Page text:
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Chinese official visits blind activist at Beijing hospital

2012/05/04 19:12:16

Taipei, May 4 (CNA) A Chinese official has visited Chen Guangcheng, a blind human rights activist who escaped housearrest, at a Beijing hospital, according to the Voice of America.

The report said that a department head, sent by Beijing authorities, visited Chen's ward and presented him with flowers.

The official told Chen that he was assigned by the central government to visit Chen, who injured his foot while escaping from house arrest in Shandong late last month. Chen sought protection at the U.S. embassy in Beijing for six days before leaving for medical treatment.

The official also said he was authorized to speak with Chen about his complaints, and promised that if they proved true, they would be seriously addressed.

Reports said that Chen will continue to receive treatment at the hospital for some time before arranging his next step.

Chen was cited as saying that he was unable to obtain information about some of his family members and was worried about their safety.

Chen also called on the public to give more attention to several friends who had helped him escape house arrest and he expressed the hope that they were safe and sound.

In a statement issued Friday through his friend Guo Yushan, Chen said he had left the U.S. embassy out of his volition.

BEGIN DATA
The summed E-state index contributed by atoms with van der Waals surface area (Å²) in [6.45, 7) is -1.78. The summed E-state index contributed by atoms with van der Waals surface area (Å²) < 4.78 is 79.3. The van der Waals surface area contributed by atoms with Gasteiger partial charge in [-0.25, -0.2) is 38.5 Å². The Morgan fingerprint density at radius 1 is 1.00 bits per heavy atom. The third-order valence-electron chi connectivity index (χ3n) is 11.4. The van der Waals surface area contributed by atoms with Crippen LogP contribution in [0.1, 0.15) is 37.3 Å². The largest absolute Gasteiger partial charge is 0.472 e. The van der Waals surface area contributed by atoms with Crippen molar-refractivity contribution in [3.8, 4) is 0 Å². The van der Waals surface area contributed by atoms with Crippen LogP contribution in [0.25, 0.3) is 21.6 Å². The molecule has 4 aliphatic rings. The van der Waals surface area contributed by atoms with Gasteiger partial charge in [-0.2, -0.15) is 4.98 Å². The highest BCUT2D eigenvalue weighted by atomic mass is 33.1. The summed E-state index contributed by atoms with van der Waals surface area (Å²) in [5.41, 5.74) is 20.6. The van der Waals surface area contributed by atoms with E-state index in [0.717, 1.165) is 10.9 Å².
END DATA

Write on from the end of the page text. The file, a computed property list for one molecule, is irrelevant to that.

The activist said he never told the media that he wanted to seek political asylum, only that he wanted to go to the United States to rest for a few months.

Meanwhile, a Chinese economist said in the United States on Thursday that there are many big issues between China and theUnited States, and they should not let the Chen case become an irreconcilable problem.

Mao Yushi Man advocate of human rights and personal freedom who will be presented with the Milton Friedman Prize for Advancing LibertyFriday, was asked about his views on Chen at a seminar in WashingtonD.C. on Thursday.

But Mao told CNN that he knew very little about the Chen case, saying there were few reports coming out of China and although he had obtained some information on the Internet, it was hard to tell whether it was accurate.

He said that he believes transparency of China's legal system is important, as it would help protect human rights.

China has continued to engage in political reforms in recent years, but its political reforms have been lagging far behind itseconomic reforms, he noted.

Human rights will always be a major issue between China and the United States, not only in the case of Chen Guangcheng, Mao said.

However, China has made strides in the sphere of human rights, as evidenced by the fact that it is not killing political prisoners and has been allowing greater freedom of speech, Mao said.

He pointed to his own freedom to speak without any pressure as an example of the changes in China.

(By Tsai Su-jo, Lin Shu-yuan and Lilian Wu)
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